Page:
Lowther Endowed School

Achieving, Caring, Enjoying

Cultural Capital in EYFS

What is Cultural Capital in Early Years?


Cultural capital is all about providing children with experiences and opportunities to help them progress and achieve success. By creating a rich and varied EYFS curriculum that offers diverse, engaging activities, all children can be supported to achieve their potential. When children start in an early years setting, they already have a variety of different experiences. Cultural capital in EYFS is about celebrating and building on these early experiences and providing other new opportunities to be curious, explore, try new things and experience awe and wonder. The aim of cultural capital is to create possibilities for children's knowledge, understanding and abilities to be developed and extended through new opportunities and experiences. This gives children the best possible start to their education and promotes future success


How do we cover cultural capital?


We have a curriculum that is ambitious and designed to give children the knowledge, self-belief and cultural capital they need to succeed in life.  The curriculum is coherently planned and sequenced. It builds on what children know and can do, towards cumulatively sufficient knowledge and skills for their future learning.


We aim to cover cultural capital through the variety of opportunities and experiences presented to the children in our setting.


 • Learning more about a topic the children are interested in using books or the internet.  Celebrating significant historical events.

• Creating a role-play activity based on a new experience, such as a visit to a shop or cafe.

• Exploring and describing new materials in a science experiment.

• Looking at seasonal changes or the weather.

• Exploring new musical instruments, music, songs and rhymes from different cultures.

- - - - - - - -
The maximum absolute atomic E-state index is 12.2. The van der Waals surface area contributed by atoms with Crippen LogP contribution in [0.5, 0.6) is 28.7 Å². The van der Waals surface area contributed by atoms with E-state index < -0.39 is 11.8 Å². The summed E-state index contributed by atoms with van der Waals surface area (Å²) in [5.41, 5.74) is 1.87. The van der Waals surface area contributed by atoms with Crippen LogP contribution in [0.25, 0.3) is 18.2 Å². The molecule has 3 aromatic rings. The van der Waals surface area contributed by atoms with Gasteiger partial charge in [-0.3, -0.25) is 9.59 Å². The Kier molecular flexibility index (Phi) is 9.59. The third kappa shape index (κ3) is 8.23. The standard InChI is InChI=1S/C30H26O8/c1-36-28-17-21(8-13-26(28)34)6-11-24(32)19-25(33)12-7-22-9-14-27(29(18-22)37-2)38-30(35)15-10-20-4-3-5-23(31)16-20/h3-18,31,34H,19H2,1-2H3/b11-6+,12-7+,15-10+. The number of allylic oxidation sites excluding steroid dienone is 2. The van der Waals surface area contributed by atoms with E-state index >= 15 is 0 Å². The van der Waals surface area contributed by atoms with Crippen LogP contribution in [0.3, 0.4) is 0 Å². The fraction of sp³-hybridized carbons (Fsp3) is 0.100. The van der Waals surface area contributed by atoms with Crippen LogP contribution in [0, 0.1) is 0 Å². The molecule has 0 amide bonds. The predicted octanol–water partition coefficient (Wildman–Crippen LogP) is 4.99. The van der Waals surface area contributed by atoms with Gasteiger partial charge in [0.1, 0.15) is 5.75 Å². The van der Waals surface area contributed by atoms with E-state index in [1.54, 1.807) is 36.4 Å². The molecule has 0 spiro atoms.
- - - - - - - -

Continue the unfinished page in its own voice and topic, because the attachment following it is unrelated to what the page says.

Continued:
• Being active outdoors, playing new games and using different types of equipment.

• Celebrating festivals and cultural events, such as Diwali, birthdays or sporting events.

• Organising a visit to local castles.

• Arranging a visit to our setting from a local organisation, Penrith Fire & Rescue Service, and Penrith Local Community support Officers.  Walking around our local area and visiting the building site.

• Sharing news and activities that they do with family and friends.

• Writing a letter together and going to the post office or postbox to send it.

• Reading a variety of stories, poems and non-fiction books and explore and use new vocabulary.

• Exploring a range of natural and manufactured materials to promote awe and wonder.

• Introducing, sharing and exploring different greetings and languages.

• Providing activities where children are invited to take turns and share resources and learn to cooperate, discuss, reason, solve problems and make decisions.

  • Celebrating disability and diversity through sport.



As part of our Africa topic, Mrs Daley (Emma) told us all about her time spent visiting Tanzania and taught us a song that the children would sing before going to school. We also tasted ‘ugali’ and beans; which is a popular African dish. Thank you Emma.